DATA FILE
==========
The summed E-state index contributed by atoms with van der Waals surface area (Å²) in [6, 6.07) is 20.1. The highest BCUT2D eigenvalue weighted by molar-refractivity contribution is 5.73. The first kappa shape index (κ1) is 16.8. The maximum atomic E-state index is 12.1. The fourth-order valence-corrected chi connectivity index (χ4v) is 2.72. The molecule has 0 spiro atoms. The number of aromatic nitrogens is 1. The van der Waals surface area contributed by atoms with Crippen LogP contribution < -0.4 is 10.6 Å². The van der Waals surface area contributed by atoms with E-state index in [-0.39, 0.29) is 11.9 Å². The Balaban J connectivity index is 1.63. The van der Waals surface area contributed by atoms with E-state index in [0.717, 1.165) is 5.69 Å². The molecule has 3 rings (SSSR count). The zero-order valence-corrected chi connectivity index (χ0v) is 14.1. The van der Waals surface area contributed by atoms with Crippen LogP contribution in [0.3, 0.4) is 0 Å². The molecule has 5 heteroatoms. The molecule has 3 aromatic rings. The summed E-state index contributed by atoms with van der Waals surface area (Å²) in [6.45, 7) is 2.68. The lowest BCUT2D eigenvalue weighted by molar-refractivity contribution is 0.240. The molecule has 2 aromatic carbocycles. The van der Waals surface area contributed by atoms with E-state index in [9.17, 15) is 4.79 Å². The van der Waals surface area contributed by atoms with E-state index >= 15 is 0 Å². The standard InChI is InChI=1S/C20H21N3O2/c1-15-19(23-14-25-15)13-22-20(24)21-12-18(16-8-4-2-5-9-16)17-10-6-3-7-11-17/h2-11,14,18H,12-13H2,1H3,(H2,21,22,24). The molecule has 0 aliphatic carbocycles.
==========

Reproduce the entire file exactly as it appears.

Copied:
The summed E-state index contributed by atoms with van der Waals surface area (Å²) in [6, 6.07) is 20.1. The highest BCUT2D eigenvalue weighted by molar-refractivity contribution is 5.73. The first kappa shape index (κ1) is 16.8. The maximum atomic E-state index is 12.1. The fourth-order valence-corrected chi connectivity index (χ4v) is 2.72. The molecule has 0 spiro atoms. The number of aromatic nitrogens is 1. The van der Waals surface area contributed by atoms with Crippen LogP contribution < -0.4 is 10.6 Å². The van der Waals surface area contributed by atoms with E-state index in [-0.39, 0.29) is 11.9 Å². The Balaban J connectivity index is 1.63. The van der Waals surface area contributed by atoms with E-state index in [0.717, 1.165) is 5.69 Å². The molecule has 3 rings (SSSR count). The zero-order valence-corrected chi connectivity index (χ0v) is 14.1. The van der Waals surface area contributed by atoms with Crippen LogP contribution in [0.3, 0.4) is 0 Å². The molecule has 5 heteroatoms. The molecule has 3 aromatic rings. The summed E-state index contributed by atoms with van der Waals surface area (Å²) in [6.45, 7) is 2.68. The lowest BCUT2D eigenvalue weighted by molar-refractivity contribution is 0.240. The molecule has 2 aromatic carbocycles. The van der Waals surface area contributed by atoms with E-state index in [9.17, 15) is 4.79 Å². The van der Waals surface area contributed by atoms with E-state index >= 15 is 0 Å². The standard InChI is InChI=1S/C20H21N3O2/c1-15-19(23-14-25-15)13-22-20(24)21-12-18(16-8-4-2-5-9-16)17-10-6-3-7-11-17/h2-11,14,18H,12-13H2,1H3,(H2,21,22,24). The molecule has 0 aliphatic carbocycles.